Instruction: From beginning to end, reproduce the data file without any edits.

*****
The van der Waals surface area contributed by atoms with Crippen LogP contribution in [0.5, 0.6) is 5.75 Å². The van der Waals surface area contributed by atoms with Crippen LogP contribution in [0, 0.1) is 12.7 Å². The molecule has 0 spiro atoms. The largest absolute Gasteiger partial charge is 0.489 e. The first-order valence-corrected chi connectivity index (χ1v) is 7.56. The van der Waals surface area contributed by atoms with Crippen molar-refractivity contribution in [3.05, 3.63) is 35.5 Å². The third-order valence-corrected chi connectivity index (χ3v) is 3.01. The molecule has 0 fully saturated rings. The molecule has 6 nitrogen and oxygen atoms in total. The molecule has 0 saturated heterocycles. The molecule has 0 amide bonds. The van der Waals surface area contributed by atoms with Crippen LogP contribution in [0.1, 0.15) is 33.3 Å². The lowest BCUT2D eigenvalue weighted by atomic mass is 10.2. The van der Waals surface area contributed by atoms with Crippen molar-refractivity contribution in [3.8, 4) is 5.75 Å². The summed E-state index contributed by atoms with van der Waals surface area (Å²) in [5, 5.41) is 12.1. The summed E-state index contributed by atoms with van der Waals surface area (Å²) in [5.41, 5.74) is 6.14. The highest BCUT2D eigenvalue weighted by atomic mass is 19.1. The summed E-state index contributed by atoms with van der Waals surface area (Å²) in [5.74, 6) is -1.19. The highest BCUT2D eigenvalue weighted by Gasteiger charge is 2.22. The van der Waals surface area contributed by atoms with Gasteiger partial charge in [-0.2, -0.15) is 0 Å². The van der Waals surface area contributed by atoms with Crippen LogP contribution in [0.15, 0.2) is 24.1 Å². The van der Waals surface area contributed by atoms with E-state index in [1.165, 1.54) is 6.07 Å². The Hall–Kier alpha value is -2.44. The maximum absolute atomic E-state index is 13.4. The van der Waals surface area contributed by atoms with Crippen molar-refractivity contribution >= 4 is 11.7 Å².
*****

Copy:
The van der Waals surface area contributed by atoms with Crippen LogP contribution in [0.5, 0.6) is 5.75 Å². The van der Waals surface area contributed by atoms with Crippen LogP contribution in [0, 0.1) is 12.7 Å². The molecule has 0 spiro atoms. The largest absolute Gasteiger partial charge is 0.489 e. The first-order valence-corrected chi connectivity index (χ1v) is 7.56. The van der Waals surface area contributed by atoms with Crippen molar-refractivity contribution in [3.05, 3.63) is 35.5 Å². The third-order valence-corrected chi connectivity index (χ3v) is 3.01. The molecule has 0 fully saturated rings. The molecule has 6 nitrogen and oxygen atoms in total. The molecule has 0 saturated heterocycles. The molecule has 0 amide bonds. The van der Waals surface area contributed by atoms with Crippen LogP contribution in [0.1, 0.15) is 33.3 Å². The lowest BCUT2D eigenvalue weighted by atomic mass is 10.2. The van der Waals surface area contributed by atoms with Crippen molar-refractivity contribution in [3.8, 4) is 5.75 Å². The summed E-state index contributed by atoms with van der Waals surface area (Å²) in [5, 5.41) is 12.1. The summed E-state index contributed by atoms with van der Waals surface area (Å²) in [5.41, 5.74) is 6.14. The highest BCUT2D eigenvalue weighted by atomic mass is 19.1. The summed E-state index contributed by atoms with van der Waals surface area (Å²) in [5.74, 6) is -1.19. The highest BCUT2D eigenvalue weighted by Gasteiger charge is 2.22. The van der Waals surface area contributed by atoms with Gasteiger partial charge in [-0.2, -0.15) is 0 Å². The van der Waals surface area contributed by atoms with Crippen LogP contribution in [0.15, 0.2) is 24.1 Å². The van der Waals surface area contributed by atoms with E-state index in [1.165, 1.54) is 6.07 Å². The Hall–Kier alpha value is -2.44. The maximum absolute atomic E-state index is 13.4. The van der Waals surface area contributed by atoms with Crippen molar-refractivity contribution >= 4 is 11.7 Å².